Current Supply And Demand Of Blockchain Jobs
According to multiple reports by journalists and analysts, Bitcoin is dead — and its trend has declined by more than 350 times. (In that list, you’ll also find a number of obituaries for blockchain and crypto.) With these articles coming every year since 2010, perhaps the analysts are a bit off.
As the debate about the merits and demerits of cryptocurrency and whether blockchain is fad technology among some industries continues, we studied the US Indeed data to see whether tech talent is still interested in the blockchain technology — and whether employers are still hiring.
So with searches for crypto, blockchain and Bitcoin jobs down 67% from 2018 to 2019, has the job market for blockchain and crypto actually started to go by the wayside?
Jobs Up, Searches Down
According to data, the crypto and blockchain market is far from dead and pretty much alive — in fact, it’s still rapidly growing. From February 2018 to February 2019, we saw that US job postings related to crypto, blockchain, and Bitcoin grew by around 90%, which is quite staggering and opposite to what reports suggest.
But on the contrary, why has job seeker interest slid so far from February 2018 to February 2019? Well…
So while job seeker interest dipped quite a bit since last year as bitcoin’s price slid, the share of searches related to crypto and blockchain is still up 553% from 2016 to 2019.
While there have been dips in the share of job postings, crypto and blockchain roles have steadily increased since 2016. Though Bitcoin launched in 2009, companies only started to seriously look at implementing blockchain beyond currency a few years later.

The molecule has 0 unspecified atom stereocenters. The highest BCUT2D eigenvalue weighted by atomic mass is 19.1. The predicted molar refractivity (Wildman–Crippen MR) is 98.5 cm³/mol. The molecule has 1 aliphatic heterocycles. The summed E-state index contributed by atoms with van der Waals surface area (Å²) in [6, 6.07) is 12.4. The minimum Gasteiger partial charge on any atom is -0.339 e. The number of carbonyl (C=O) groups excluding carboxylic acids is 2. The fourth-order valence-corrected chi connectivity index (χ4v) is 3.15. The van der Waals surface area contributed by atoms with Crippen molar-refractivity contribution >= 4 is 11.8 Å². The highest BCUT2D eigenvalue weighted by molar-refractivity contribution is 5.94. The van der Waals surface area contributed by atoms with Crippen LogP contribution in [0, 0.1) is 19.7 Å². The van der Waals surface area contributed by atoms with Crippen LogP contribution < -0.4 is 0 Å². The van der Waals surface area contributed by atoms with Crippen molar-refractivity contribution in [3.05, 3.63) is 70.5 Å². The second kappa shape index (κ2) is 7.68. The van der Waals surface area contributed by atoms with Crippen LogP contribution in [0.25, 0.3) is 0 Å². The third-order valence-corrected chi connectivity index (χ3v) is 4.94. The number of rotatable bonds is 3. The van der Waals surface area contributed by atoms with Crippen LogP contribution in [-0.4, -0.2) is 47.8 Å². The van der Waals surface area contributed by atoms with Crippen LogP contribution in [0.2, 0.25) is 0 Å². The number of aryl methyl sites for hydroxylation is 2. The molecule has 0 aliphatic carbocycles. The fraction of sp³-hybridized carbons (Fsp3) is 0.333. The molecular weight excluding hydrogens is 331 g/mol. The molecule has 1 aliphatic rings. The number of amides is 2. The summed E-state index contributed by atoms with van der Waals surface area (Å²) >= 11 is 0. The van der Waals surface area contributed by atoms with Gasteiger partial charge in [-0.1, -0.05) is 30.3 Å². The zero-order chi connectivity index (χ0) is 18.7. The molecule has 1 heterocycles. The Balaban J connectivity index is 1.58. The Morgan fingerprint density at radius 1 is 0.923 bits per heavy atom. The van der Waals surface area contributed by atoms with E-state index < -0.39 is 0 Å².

But we the share of employer interest group went up in mid-to-late 2016, and that’s shortly after the tech giant IBM announced its “Bluemix Garage,” setting itself up for the Blockchain-as-a-service (BaaS) market.
For the matter of fact, the share of job postings for blockchain and crypto is up 4,086% from 2016 to 2019, which a tremendous increase. That’s mostly due to the banking industry have started investing in blockchain heavily because it brings down costs while increasing transparency as well as speed and safety in storing and transmitting data.
As of late 2018, three-quarters of banks were either adopting or looking into blockchain technology.
For the first time, the number of jobs per million exceeded the number of searches per million in the blockchain space. It is quite reasonable to assume that if bitcoin drops dramatically again, a person looking for a blockchain role would eventually have less competition than they would have had after a large increase. There also does appear to be a skills shortage as enterprise projects have matured and developed over the last three years.
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